Claire Ashbourne writes on summer born babies, school readiness and house mess
MY HOUSE IS A REAL MESS. I’VE NEVER felt so swamped by the belongings of all six people who live here; the laundry, the paperwork, the kitchen, the laundry, the garden, the dogs. For once I’m not bothered. None of it seems to be my responsibility right now. Was it ever? Why did I claim it all as mine? I’m relinquishing the ties that bind me to all the stuff. And of course the result is a bit of chaos.
Right now I’m researching and writing things furiously in one long continuous wave that I’m not sure I want to end. There are dozens of piles of my books all over the house which I’m reading simultaneously, they’re spotted with post-it-notes chock full of scribbling which I can scarcely decipher. But when I sit to write I remember the lists and authors and studies and somehow manage to find just the right neon square of scribble. I take breaks to walk dogs, to plant late peas and sunflowers and yesterday a pear tree. I eat too much chocolate in lieu of lunches. In the evenings when I’d rather be at my desk but cannot be because younger people require me to be someone with conversation rather than thoughts I sit with a daughter on the floor instead and we bang and hammer and turn hundreds of tiny sticks and squares of wood slowly into bee hives made up of many wooden boxes and frames. During the day our efforts are piled right by my desk and so I sit and write with scents of fresh beeswax enveloping me, soothing my senses and smoothing out my thoughts of jagged words into combed and orderly print that slowly make up sentences and paragraphs.
Who knew that the subject matter of early childhood would pull me in so completely? Where the knowledge is so vast and cavernous I feel a perpetual hunger to taste it all. Its new but it’s also old. Since birthing my first son the notion of early childhood and the fascination it inspired in me has never left. Early childhood, this small part of our lives manages to define so much of who we become! It doesn’t end when we send our children to school but a large part of that early investment and intense time spent together is suddenly, drastically reduced.
'When asked, nearly all parents had no idea that they could apply to postpone their child’s start until five years of age'
We are one of only 12% of countries in the world that send our children to school at four years old. Most start at five and a good chunk at six. And we know that four is too early; for at least twenty years there has been a great movement to delay school start by at least a year by passionate experts. Despite Compulsory School Age beginning the term after a child’s fifth birthday parents receive a letter asking them to apply for their school place for when their child will only be four. Nearly all parents when asked had no idea that they could apply to postpone their child’s start until five years of age (or that the reception year was as optional as nursery). An extra year between four and five years of age at home or in nursery, an extra year of enrichment and gentle challenge, of rest and relaxation, of time to be at ease in body and mind, have the physical and emotional space to play and play and play! This gift of time, the extra year benefits everyone.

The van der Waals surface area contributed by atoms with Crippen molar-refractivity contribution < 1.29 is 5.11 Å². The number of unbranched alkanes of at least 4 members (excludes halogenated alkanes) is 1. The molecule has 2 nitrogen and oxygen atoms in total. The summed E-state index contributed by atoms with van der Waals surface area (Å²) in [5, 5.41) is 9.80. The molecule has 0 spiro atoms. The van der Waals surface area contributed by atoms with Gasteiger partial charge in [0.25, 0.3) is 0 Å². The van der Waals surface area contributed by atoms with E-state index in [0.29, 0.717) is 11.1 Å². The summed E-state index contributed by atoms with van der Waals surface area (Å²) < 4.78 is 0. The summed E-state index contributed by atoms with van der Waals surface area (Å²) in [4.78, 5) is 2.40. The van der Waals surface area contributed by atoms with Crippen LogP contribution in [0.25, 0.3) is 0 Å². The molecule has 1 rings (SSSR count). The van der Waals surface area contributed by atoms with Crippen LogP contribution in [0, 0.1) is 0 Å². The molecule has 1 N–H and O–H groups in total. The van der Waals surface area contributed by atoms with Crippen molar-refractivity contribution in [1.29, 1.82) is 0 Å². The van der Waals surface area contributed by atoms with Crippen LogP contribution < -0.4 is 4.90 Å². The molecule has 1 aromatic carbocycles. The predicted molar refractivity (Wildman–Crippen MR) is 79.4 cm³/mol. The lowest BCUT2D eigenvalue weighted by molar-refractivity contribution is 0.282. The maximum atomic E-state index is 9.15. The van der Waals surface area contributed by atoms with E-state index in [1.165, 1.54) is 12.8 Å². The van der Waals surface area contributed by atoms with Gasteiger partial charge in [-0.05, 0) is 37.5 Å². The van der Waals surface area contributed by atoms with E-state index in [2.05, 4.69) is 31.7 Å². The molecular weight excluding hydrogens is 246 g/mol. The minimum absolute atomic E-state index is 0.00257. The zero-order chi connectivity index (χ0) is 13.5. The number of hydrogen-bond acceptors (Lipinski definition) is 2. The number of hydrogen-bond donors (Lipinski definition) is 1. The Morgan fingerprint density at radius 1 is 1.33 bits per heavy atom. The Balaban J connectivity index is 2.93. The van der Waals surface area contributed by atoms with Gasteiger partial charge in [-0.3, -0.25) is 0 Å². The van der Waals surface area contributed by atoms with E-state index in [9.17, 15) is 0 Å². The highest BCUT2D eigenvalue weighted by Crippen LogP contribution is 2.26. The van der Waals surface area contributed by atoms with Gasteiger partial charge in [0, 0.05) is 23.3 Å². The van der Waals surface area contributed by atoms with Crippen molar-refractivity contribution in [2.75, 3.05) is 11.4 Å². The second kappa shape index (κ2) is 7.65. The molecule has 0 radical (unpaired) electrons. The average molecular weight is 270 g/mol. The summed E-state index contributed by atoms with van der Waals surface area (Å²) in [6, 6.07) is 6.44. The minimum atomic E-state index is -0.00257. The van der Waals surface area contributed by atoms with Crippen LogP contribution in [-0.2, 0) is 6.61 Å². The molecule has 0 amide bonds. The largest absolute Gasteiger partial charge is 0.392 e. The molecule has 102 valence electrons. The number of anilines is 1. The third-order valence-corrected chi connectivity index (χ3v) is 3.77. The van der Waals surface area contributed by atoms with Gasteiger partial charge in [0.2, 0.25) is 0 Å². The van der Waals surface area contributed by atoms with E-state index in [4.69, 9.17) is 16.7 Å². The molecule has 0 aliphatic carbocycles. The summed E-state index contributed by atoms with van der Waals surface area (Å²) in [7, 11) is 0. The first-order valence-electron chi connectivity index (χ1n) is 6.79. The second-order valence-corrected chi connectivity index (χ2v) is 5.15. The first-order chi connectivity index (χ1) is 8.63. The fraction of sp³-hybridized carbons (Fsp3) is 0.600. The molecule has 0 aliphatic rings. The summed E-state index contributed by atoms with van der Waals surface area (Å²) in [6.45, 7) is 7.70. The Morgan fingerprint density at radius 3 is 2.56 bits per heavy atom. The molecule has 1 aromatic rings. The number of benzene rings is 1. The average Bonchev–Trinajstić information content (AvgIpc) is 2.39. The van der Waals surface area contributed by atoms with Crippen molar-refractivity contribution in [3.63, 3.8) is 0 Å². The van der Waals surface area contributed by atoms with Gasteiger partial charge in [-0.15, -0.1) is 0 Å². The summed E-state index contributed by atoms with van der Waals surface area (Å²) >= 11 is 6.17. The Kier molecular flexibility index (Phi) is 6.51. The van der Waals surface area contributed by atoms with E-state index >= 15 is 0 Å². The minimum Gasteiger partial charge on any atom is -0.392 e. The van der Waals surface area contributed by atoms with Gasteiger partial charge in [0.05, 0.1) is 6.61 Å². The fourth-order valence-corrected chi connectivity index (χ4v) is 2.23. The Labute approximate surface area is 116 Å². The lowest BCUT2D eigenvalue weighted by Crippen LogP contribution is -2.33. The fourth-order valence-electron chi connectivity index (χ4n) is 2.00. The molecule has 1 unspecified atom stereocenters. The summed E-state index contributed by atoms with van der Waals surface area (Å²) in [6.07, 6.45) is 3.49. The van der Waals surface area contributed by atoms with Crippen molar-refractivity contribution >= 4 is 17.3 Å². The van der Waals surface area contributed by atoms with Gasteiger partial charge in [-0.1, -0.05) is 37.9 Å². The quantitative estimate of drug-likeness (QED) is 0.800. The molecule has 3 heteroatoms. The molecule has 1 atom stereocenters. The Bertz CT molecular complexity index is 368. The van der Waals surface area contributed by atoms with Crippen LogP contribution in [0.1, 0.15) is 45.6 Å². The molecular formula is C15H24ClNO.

Early childhood is a magical and extraordinary time, one where we of the most rapid brain growth we will ever experience. I’ve seen firsthand my youngest daughter not coping emotionally and socially in her reception class. One day I was bewildered to hear she’d bitten someone. Knowing her (and that it was a superficial wound) my initial thought was – what situation must she have been in that she was so desperate she felt her only option was to bite someone? I felt devastated for her and she was indeed frozen in a kind of zombie shock when
I collected her. She was only just five. She was the oldest in her peer group. I can’t imagine how the children who were nearly a whole year younger managed to emotionally patchwork it through their school days. I suspect they didn’t. We tell ourselves everyone sends their children at this age, we look around and see it happening. We reassure ourselves that they seem fine, they all survive, we even manage to convince ourselves that this some-how teaches resilience and self-regulation. But I’d argue that they don’t thrive.
Millions of children will never have the option of considering the luxury of a slow paced home education. So those of us with voices and passion around protecting the most vulnerable of us and the most vulnerable period of life need to abandon the housework once in a while (or delay or postpone it at the very least) and have a revolutionary call to action. Even if its totality is pointing the way to informative website like summerborn. org. Summer is over (Winter is coming) and it’s time to face the new academic year armed with knowledge and conviction (and a shit load of laundry).
Claire is a home maker, home educator, sometimes even home birther. Urban dwelling mother of four seeks sanity by writing about daily life. Beauty, mud and dog hair included.
OCTOBER/NOVEMBER 2019 thegreenparent.co.uk